This Christmas, Go See a German Comedy About Consulting. No, Really.

Filmmaker Maren Ade’s Toni Erdmann takes a wise and whimsical look at the struggles women face in the corporate world.

Michael Atkinson

Sandra Hüller, as Ines, navigates a man’s world. ((C) KOMPLIZEN FILM, COURTESY OF SONY PICTURES CLASSICS)

Toni Erd­mann, from Ger­man direc­tor Maren Ade, emerged from the Cannes Film Fes­ti­val this spring as per­haps the most lav­ish­ly praised Euro­pean film of mod­ern times. The crit­ics fil­ing from the front lines could bare­ly keep from implod­ing with awe. Kent Jones rhap­sodized in Film Com­ment that the movie encom­pass­es so many strands of expe­ri­ence that it eats the mate­r­i­al of sev­er­al decades of movies for break­fast,” while Nick James, edi­tor of Sight & Sound, report­ed that it is prob­a­bly the best film at blind­sid­ing the audi­ence I can remem­ber see­ing. The press screen­ing was nois­i­ly appre­cia­tive to a lev­el I’ve hard­ly ever expe­ri­enced here.” Every­one agreed it should have won every prize (it received only the Inter­na­tion­al Fed­er­a­tion of Film Crit­ics’ award). It broke the record for the most stars (3.8 of 4) in ScreenDaily’s Cannes crit­ics’ poll. 

It's certainly fearless and one-of-a-kind, despite a narrative template that smacks of Hollywood.

For a com­e­dy, from Ger­many? Hype, from even the wis­est crit­ics, can dull the expe­ri­ence of any film, so ide­al­ly Ade’s eccen­tric, will­ful­ly impul­sive com­e­dy would be allowed to trun­dle out into the cul­tur­al mar­ket­place undu­ly bur­dened by expec­ta­tions. It may not be a life-chang­er, but it’s cer­tain­ly fear­less and one-of-a-kind, despite a nar­ra­tive tem­plate that smacks of Hol­ly­wood. Win­fried (Peter Simonis­chek) is a bear­ish, 60-some­thing music teacher and sloven­ly child of a man devot­ed to anar­chic irrev­er­ence. He can’t keep him­self from wear­ing fake Mor­timer Snerd teeth in pub­lic and mak­ing up absurd iden­ti­ties for him­self every time he meets some­one new. An aging, divorced ves­tige of the pro­gres­sive Willy Brandt era, Win­fried is an agent of non­con­formist chaos, but in a genial, shrug­ging way that no one in the film can ever find irritating.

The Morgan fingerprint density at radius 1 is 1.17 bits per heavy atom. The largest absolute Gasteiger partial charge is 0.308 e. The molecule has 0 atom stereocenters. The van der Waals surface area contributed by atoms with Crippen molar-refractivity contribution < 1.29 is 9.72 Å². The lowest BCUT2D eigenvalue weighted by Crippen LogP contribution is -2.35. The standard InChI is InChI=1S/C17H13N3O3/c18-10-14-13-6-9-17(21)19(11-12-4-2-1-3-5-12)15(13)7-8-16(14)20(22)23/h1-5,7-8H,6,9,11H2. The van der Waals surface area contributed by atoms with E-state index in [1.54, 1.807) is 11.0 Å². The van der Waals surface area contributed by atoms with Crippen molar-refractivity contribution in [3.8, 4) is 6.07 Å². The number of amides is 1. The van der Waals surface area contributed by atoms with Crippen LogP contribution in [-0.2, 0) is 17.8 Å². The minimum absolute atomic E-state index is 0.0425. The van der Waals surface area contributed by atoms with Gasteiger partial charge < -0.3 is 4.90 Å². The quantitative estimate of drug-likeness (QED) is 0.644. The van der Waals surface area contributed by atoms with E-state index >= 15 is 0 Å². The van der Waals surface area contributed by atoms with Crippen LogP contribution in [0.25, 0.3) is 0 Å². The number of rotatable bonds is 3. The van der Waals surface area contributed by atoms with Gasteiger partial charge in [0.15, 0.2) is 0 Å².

That is, except his semi-estranged daugh­ter, Ines (San­dra Hüller), a but­toned-up, lean-in cor­po­rate lon­er, mar­ried only to her career as a man­age­ment con­sul­tant, work­ing in a sea of suit­ed men. Upon the death of Winfried’s beloved dog (named Willy, natch), he fol­lows Ines to Bucharest, where her firm is busy man­ag­ing lay­off strate­gies for a Roman­ian oil com­pa­ny. His aim is mys­te­ri­ous, but seems to have some­thing to do with dis­rupt­ing Ines’ cold-blood­ed pro­fes­sion­al life and there­by sav­ing her soul. Win­fried infil­trates Ines’ work­place sit­u­a­tion under the nom de prank Toni Erd­mann,” mas­querad­ing as an ambas­sador or con­sul­tant (depend­ing on whom he talks to), but always in a cretinous rock-star wig every­one just agrees not to acknowledge.

But then Toni Erd­mann evolves, and grows both in its capac­i­ty for embar­rass­ing its char­ac­ters, which is near­ly epic, and in its organ­ic warmth for these char­ac­ters, whose mutu­al his­to­ry seeps out of the action like humid­i­ty. There are entire set pieces you nev­er see com­ing that tran­scend what you thought the sto­ry was — moments of neu­rot­ic unrav­el­ing, of col­lec­tive near-mad­ness, of father-daugh­ter con­nec­tion echo­ing long-gone fam­i­ly moments we’re nev­er told about. To know more — to know how Whit­ney Hous­ton fig­ures into this, not to men­tion a hir­sute Bul­gar­i­an kuk­eri cos­tume — might dim the film’s fab­u­lous whim­si­cal spark.

Built into its DNA is a deft cri­tique of cor­po­rate cap­i­tal­ism and the roles women have to play to suc­ceed with­in it, act­ed out on Hüller’s tight­ly pinched, Lau­ra Lin­ney-on-ice coun­te­nance, as Ines nav­i­gates a man’s world while simul­ta­ne­ous­ly side­step­ping her father’s inva­sive pres­ence. The punch it packs regard­ing father-daugh­ter issues is more ambigu­ous, though unde­ni­able. Simonis­chek, with his sham­bling body lan­guage and sad eyes, is almost icon­ic, but Hüller is the movie’s quick­ly beat­ing heart, han­dling scenes (the par­ty that quick­ly devolves into a nud­ist exper­i­ment) that would chal­lenge any thes­pi­an on the planet.

This is Ade’s third film, and it dwarfs her oth­er work, if for no oth­er rea­son than it seems to have a life of its own. It’s easy to imag­ine the movie just hap­pen­ing” — as a free-form psy­chol­o­gy exper­i­ment, per­haps, rather than script­ed. It may not be the great­est fes­ti­val film of the new cen­tu­ry, quite. But I’ll say this: Movies this inven­tive­ly gen­er­ous and organ­i­cal­ly unpre­dictable should be, in a prop­er world, pro­duced dozens of times a year, as a mat­ter of routine.

Michael Atkin­son is a film review­er for In These Times. He has writ­ten or edit­ed many books, includ­ing Exile Cin­e­ma: Film­mak­ers at Work Beyond Hol­ly­wood (2008) and the mys­tery nov­els Hem­ing­way Dead­lights (2009) and Hem­ing­way Cut­throat (2010). He blogs at Zero For Con­duct.
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